Carey had to be as sharp as a blade to beat his archrival, 1980 Olympic 200-meter backstroke champion Sandor Wladar of Hungary. "I hold a little grudge toward him," said Carey, recalling Wladar's victory over him in the 200 at the 1982 short-course meet. Although Carey had more than avenged that defeat by beating Wladar for the gold medal in the 200-meter backstroke at last summer's World Championships in Guayaquil, Ecuador, he wasn't satisfied. Carey thought that Wladar had been cheating on his turns during the morning preliminaries at Indianapolis—twisting the plane of his shoulders past vertical—and nothing upsets Carey more than a swimmer who either cheats or showboats. "If you're going to be in the race," he says, "it's 100 percent or nothing at all."
Wladar executed his turns properly in the 200 finals but ended up with nothing at all. Carey beat him on every lap and was three body-lengths ahead when he touched in 1:44.43, a U.S. record by .78. "Ricky can go 1:43 or even 1:42 before he's through," said John Collins, Carey's coach at the Badger Swim Club of Larchmont, N.Y. "He's that good."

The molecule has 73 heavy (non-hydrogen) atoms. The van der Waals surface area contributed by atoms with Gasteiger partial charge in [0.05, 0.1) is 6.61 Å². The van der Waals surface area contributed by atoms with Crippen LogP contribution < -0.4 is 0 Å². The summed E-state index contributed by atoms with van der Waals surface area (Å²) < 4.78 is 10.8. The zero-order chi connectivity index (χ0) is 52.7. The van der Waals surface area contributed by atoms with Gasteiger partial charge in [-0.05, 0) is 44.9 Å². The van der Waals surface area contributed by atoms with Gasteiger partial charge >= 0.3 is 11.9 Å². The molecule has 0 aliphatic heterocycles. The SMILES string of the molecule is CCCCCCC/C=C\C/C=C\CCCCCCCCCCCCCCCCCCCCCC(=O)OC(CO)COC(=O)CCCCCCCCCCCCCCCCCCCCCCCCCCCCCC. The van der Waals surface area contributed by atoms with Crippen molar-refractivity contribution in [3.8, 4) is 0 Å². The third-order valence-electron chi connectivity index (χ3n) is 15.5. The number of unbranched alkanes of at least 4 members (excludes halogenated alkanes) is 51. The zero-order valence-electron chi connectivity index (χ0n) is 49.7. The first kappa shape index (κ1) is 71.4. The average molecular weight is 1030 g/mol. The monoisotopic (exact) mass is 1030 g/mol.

Carey is the best backstroker to come along since John Naber, and potentially the best ever. He trains doggedly—he once swam a six-mile backstroke time trial in a workout—and is an intimidating competitor. Says one of his peers, "He's a cocky s.o.b. But he is tough."
Carey, who's frank and well-spoken, has matured dramatically since his tempestuous younger days, when he would turn irritable after a loss and handle reporters with the tact of a Bobby Knight. "Rick likes to be perfect," says Collins, who has coached Carey since he was 12. "It used to be that if things were a little bit off, he wouldn't tolerate it—in himself or other people."